[sc34wg3] SIDP vs Assertion types

Jan Algermissen sc34wg3@isotopicmaps.org
Sun, 27 Apr 2003 11:05:03 +0200

Robert Barta wrote:
> On Tue, Apr 22, 2003 at 06:23:29PM +0200, Jan Algermissen wrote:
> > Yes. This is a basic design decision to be made by TMAs: Is a relationship to
> > be modeled as an assertion or as a property.
> ...
> > > The two extremes being one where I
> > > do everything as SIDPs/OPs and the other where I do everything with
> > > assertion types.
> >
> > Exactly. If you do everything as properties you'd end up with something
> > like a relational schema that only has relations (tables) that represent
> > entity classes and no relations (tables) that represent relationship classes.
> Jan,
> This explanation was very helpful to me, thx!
> So, is it a fair statement to say that TMM is meant as a platform
> ("bus") to integrate data repositories (relational DBs, XMLlish data,
> other TMish data) into ONE common data framework?

In a sense...yes.
> If so, then I would have assumed that the propagators have thoughts
> and/or experiments on this for relational data? 

What exactly do you mean by 'relational data'?

> application is certainly fascinating, but would not fully demonstrate
> the strength of this approach to me. OTOH, you probably would have
> used that already if you had.

I am afraid I don't understand the last sentence, what do you mean?

> Anyway, is this meant for read-only purposes?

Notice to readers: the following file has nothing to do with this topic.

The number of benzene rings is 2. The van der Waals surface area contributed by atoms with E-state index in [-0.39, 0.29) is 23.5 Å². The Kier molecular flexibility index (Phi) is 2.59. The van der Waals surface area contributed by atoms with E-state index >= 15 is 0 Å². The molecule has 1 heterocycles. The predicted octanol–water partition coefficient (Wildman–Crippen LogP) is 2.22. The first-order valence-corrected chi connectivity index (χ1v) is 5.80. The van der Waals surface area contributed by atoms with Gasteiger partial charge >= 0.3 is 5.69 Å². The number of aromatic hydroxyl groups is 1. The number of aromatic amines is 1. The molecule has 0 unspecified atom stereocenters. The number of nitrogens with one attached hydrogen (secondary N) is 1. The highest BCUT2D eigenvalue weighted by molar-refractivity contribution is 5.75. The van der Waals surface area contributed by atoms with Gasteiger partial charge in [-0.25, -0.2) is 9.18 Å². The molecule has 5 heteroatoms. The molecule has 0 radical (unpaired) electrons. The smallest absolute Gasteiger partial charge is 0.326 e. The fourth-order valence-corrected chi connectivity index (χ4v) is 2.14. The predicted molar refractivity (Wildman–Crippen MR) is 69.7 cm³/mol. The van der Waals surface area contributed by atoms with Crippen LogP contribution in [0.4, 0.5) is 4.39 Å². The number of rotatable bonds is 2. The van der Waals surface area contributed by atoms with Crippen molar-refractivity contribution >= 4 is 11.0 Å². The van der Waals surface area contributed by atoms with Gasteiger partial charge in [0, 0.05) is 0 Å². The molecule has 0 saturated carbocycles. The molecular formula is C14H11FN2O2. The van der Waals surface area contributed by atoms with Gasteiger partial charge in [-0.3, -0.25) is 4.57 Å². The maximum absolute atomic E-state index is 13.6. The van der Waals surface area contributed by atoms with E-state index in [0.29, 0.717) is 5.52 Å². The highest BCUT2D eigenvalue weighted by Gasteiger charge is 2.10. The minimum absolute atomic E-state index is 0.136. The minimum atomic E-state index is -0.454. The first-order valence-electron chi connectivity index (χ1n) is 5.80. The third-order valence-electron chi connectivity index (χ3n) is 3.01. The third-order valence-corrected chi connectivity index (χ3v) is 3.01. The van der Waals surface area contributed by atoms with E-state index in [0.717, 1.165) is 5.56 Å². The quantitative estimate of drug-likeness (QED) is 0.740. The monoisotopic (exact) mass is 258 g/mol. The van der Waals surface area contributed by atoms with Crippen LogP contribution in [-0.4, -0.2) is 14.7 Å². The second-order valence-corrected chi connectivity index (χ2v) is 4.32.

>   - application A uses relational DB and a TMA_A describes how to
>     "view" the data TMish
>   - application B models its data as TMA_B and can use data from A
> Or is this also meant in both directions: read and write?

Certainly read and write. If I wrap a relational database with a TM
'frontend' there is of course the possibility to 'add an association'

> And what about querying? If application B makes a query, is this query
> translated into TM-speak via TMA_B and then propagates to A and is
> executed using the inverse of TMA_A.


> Or is my understanding too mechanical and no formalisation of TMA
> definitions can exist? But then how can we formally test TMM
> conformance of an application?

Well, recent postings by Lars on conformance made my realize that it
makes no sense to 'conform to a data model'. Taken to the relational
world, it makes no sense to claim/verify that an application is
conformant to the entity relationship model. Who cares how Oracle et al.
actually implement their stuff? All that counts is that their APIs
(=SQL 'processor') conform to the SQL standard.

So, I really do think that conformance to the SAM (or TMM) makes not much
sense at all, it is entirely a matter o API/Query languge conformance.

What do others think?


> \rho
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Jan Algermissen                           http://www.topicmapping.com
Consultant & Programmer	                  http://www.gooseworks.org